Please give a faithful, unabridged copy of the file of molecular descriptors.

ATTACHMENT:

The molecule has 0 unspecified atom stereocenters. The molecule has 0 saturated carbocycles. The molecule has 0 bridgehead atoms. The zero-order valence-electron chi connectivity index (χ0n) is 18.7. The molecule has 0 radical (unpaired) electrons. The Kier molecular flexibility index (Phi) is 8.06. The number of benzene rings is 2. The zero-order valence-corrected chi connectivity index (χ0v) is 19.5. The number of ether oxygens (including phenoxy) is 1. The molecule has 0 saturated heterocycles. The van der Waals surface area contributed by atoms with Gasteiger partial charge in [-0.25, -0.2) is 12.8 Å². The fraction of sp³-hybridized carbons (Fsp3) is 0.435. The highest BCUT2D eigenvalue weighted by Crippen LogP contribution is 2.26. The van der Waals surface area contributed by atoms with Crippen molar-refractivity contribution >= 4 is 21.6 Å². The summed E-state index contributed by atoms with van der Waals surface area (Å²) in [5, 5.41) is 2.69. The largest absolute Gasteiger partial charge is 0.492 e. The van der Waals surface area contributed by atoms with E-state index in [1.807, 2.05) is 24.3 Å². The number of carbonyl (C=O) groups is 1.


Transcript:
The molecule has 0 unspecified atom stereocenters. The molecule has 0 saturated carbocycles. The molecule has 0 bridgehead atoms. The zero-order valence-electron chi connectivity index (χ0n) is 18.7. The molecule has 0 radical (unpaired) electrons. The Kier molecular flexibility index (Phi) is 8.06. The number of benzene rings is 2. The zero-order valence-corrected chi connectivity index (χ0v) is 19.5. The number of ether oxygens (including phenoxy) is 1. The molecule has 0 saturated heterocycles. The van der Waals surface area contributed by atoms with Gasteiger partial charge in [-0.25, -0.2) is 12.8 Å². The fraction of sp³-hybridized carbons (Fsp3) is 0.435. The highest BCUT2D eigenvalue weighted by Crippen LogP contribution is 2.26. The van der Waals surface area contributed by atoms with Crippen molar-refractivity contribution >= 4 is 21.6 Å². The summed E-state index contributed by atoms with van der Waals surface area (Å²) in [5, 5.41) is 2.69. The largest absolute Gasteiger partial charge is 0.492 e. The van der Waals surface area contributed by atoms with E-state index in [1.807, 2.05) is 24.3 Å². The number of carbonyl (C=O) groups is 1.